Of course the Blairite faction is sincere in believing that they alone know how things should best be run and that, as Blair himself has constantly reminded us, any millimetre departure from his prescribed course will bring chaos and disaster.   Not only does that show their unwillingness to listen (the party was virtually disbanded under Blair into a press release and door-knocking organisation), but it also exposes a deep arrogance about their own invincibility and their contempt for any radicalism from the Left.   The writing was already on the wall in Greece, Spain, and Scotland, but still they thought they could muffle dissent and ignore it.   It is a lesson in political nemesis.

Of course the Blairites will protest that they, and they alone, won three elections in a row.   The truth however is that the Tories threw away the 1997 election rather than that Labour distinctively won it, the second election was marked by stasis after an undistinguished 4 years, and the third saw the loss of 4 million votes after Iraq.   They will also appeal to the huge investment in health and education.   But a large part of the former was spent on building (fine for the construction industry rather than the essentials of health) and on outsourcing and privatisation (again good for the corporates rather than patients), whilst in the case of the latter there were huge building programmes inaugurating academies and free schools which have never proved their worth and have never been popular.

 

Blairites still don’t get it over public ownership

So the latest Blairite plan to derail the Jeremy Corbyn steamroller is to try to label him as rewriting clause 4 when it is perfectly clear that what he is really trying to do, rightly, is to re-start the debate about public ownership which is now so badly needed.   Thatcher’s dominant ideology was ‘let the markets run the whole show and the State get out of the way’ .   That was the route to the efficient allocation of capital underpinning a strong economy, offering big rewards for innovators and entrepreneurs and a trickle-down of prosperity for all.   Blair if anything took it even further with privatisation of public services and regulation-lite hands-off the City of London.   So was it a phenomenal success?   Unrestrained free-market capitalism led directly to the biggest financial crash for a century, the banks massively abused the power of de-regulation as we keep seeing day after day in the papers, and the privatisation of energy, water, rail and the Royal Mail have even Tories demanding the restoration of public ownership.   And even that’s without the scandals of behemoths like G4S, Serco, A4E, Atos, and Capita.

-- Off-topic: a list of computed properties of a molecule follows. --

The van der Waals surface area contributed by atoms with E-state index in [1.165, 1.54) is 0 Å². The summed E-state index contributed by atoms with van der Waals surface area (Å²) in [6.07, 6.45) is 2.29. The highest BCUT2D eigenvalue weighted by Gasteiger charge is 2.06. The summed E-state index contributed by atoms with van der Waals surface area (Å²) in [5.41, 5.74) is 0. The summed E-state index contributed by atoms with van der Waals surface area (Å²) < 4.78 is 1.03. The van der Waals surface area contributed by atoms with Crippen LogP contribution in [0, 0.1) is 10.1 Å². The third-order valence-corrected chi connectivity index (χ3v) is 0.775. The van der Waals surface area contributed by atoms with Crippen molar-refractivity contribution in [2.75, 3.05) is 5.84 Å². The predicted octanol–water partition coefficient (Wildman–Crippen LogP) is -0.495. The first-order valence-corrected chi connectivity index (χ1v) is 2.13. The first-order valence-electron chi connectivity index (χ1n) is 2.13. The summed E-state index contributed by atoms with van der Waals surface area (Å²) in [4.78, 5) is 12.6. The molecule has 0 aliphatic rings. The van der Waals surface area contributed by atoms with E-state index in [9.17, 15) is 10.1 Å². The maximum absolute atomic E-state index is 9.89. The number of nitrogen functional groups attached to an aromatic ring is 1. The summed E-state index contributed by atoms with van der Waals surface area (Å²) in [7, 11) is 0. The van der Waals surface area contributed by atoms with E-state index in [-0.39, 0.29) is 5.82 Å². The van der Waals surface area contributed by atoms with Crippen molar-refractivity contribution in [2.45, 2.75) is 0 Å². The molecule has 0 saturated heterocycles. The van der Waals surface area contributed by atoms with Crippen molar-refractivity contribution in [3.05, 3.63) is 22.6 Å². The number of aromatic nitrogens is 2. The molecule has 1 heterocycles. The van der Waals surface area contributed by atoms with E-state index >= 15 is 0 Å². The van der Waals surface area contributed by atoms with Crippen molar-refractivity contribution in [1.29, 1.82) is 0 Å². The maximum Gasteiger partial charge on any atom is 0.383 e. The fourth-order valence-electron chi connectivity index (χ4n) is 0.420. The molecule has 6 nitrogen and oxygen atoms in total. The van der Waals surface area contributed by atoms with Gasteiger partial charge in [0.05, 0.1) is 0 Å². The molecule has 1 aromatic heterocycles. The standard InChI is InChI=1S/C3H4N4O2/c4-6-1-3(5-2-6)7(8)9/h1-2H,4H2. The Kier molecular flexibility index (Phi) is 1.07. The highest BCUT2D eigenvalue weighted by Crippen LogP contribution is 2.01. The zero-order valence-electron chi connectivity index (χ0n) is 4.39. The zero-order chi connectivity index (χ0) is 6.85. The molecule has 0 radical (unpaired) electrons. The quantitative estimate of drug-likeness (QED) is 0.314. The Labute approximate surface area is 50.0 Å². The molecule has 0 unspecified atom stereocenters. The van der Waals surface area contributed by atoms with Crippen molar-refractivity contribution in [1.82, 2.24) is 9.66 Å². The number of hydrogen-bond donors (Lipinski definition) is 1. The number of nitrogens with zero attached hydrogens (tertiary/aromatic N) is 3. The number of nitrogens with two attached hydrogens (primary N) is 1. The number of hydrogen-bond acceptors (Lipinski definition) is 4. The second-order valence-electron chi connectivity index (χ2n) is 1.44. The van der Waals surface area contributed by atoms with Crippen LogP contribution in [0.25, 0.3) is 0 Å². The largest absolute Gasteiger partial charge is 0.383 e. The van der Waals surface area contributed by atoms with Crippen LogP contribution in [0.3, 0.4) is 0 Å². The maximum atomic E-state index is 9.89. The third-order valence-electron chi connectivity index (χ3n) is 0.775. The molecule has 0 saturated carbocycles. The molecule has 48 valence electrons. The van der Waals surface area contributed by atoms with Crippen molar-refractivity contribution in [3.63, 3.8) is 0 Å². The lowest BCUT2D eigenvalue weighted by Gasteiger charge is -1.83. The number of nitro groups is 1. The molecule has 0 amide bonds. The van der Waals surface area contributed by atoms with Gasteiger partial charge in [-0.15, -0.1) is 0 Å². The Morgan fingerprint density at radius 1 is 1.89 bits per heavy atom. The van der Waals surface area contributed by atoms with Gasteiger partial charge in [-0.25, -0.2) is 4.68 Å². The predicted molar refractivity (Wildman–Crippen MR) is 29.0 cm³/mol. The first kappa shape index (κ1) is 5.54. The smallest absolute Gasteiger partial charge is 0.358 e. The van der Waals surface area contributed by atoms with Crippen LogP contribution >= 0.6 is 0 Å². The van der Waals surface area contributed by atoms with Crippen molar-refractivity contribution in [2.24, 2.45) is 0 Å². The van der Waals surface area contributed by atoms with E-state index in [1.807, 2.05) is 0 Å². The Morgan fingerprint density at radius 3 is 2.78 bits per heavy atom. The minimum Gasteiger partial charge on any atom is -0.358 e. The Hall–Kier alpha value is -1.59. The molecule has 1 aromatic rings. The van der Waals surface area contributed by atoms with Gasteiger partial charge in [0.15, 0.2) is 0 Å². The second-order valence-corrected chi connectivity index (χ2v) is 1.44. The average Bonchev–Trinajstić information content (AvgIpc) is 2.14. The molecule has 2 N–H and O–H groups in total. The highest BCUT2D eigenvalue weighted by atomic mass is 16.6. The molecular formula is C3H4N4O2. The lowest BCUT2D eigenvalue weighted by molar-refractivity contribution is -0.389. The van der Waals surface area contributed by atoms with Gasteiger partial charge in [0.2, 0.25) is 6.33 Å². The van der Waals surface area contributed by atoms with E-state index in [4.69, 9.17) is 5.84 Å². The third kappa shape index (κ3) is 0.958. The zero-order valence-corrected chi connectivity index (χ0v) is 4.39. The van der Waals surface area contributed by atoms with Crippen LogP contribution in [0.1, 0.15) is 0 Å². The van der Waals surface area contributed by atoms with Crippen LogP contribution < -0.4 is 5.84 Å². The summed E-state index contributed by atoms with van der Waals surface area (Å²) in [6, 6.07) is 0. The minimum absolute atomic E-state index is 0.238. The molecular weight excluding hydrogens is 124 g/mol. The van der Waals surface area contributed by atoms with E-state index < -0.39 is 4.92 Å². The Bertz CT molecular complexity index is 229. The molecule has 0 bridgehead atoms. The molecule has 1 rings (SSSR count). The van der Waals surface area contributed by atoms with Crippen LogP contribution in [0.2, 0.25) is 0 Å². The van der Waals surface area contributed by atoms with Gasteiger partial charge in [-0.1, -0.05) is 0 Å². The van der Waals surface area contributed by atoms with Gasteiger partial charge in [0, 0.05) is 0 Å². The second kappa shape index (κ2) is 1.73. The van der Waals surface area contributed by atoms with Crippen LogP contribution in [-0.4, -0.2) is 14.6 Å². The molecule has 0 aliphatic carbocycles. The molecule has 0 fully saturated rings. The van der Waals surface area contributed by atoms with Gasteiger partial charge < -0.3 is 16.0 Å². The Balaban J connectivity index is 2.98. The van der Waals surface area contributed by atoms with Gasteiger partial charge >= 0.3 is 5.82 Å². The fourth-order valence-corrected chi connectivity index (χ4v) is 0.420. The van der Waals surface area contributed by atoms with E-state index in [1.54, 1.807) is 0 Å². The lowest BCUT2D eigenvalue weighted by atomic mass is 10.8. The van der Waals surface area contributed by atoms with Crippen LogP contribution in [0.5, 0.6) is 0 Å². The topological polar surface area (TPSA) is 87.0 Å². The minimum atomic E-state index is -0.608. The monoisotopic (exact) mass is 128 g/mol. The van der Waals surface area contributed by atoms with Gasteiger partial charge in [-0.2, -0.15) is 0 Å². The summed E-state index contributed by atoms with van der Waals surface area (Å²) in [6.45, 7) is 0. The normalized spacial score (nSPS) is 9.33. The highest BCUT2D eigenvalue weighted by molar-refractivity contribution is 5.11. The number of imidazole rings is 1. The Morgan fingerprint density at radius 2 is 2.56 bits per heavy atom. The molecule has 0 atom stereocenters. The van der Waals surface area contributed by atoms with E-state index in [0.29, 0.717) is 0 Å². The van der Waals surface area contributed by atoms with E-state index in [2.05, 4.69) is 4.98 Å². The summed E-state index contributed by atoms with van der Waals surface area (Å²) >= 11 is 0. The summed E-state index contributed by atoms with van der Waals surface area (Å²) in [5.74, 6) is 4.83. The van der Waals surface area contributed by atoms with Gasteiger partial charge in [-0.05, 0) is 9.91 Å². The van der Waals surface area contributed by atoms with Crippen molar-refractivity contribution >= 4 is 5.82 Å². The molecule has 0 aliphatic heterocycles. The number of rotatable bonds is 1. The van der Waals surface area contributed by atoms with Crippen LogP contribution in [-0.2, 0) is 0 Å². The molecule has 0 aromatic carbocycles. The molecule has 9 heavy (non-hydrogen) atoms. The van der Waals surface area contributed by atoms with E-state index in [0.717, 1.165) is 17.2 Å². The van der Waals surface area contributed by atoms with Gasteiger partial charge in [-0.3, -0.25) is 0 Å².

With the dominance of corporate power has come unrestrained market greed and a collapse of accountability.   Private markets have proved a bonanza for shareholder dividends and executive bonuses, but a millstone round the neck of (to use the uncomfortable cliche’) ‘hard-working families’.   The housing market has reduced owner occupation by 12% over the last decade and has made home ownership a no-go area for millions of young couples.   The energy cartel has exploited its pricing power ruthlessly till Ed Miliband threatened to impose a price freeze and to restructure the industry.    The pensions market abounds in steep hidden charges which enrich the City of London and impoverish millions of public sector workers who are reduced in retirement to penury.   The fragmentation of rail in the precipitate and ill-thought-through privatisation of 1996 has been seen as a costly mistake even by most Tories.  And part-privatisation of both health and education is rejected by a majority of the electorate.

Corbyn’s opponents bluster against public ownership as a ‘throwback to the past’.   But in truth what they’re advocating is a throwback to the private market heyday economics of the 1920-30s – and where did that lead to?   The real point has nothing to do with purity or ideological dogma: it’s about what works best, and the record of private markets in the last 30 years of the Thatcher-Blair imperium has not exactly excelled itself.   Moreover the record does not, or at least should not, turn on money-making and profit, but rather on quality of output, service to the customer, and benefit to the wider community.   We badly need a public debate on how public and private markets perform under those criteria as well as efficiency, and how sometimes co-operation serves the public better than mutually destructive competitiveness.

5 good reasons why Osborne’s selling off RBS and Lloyds is wrong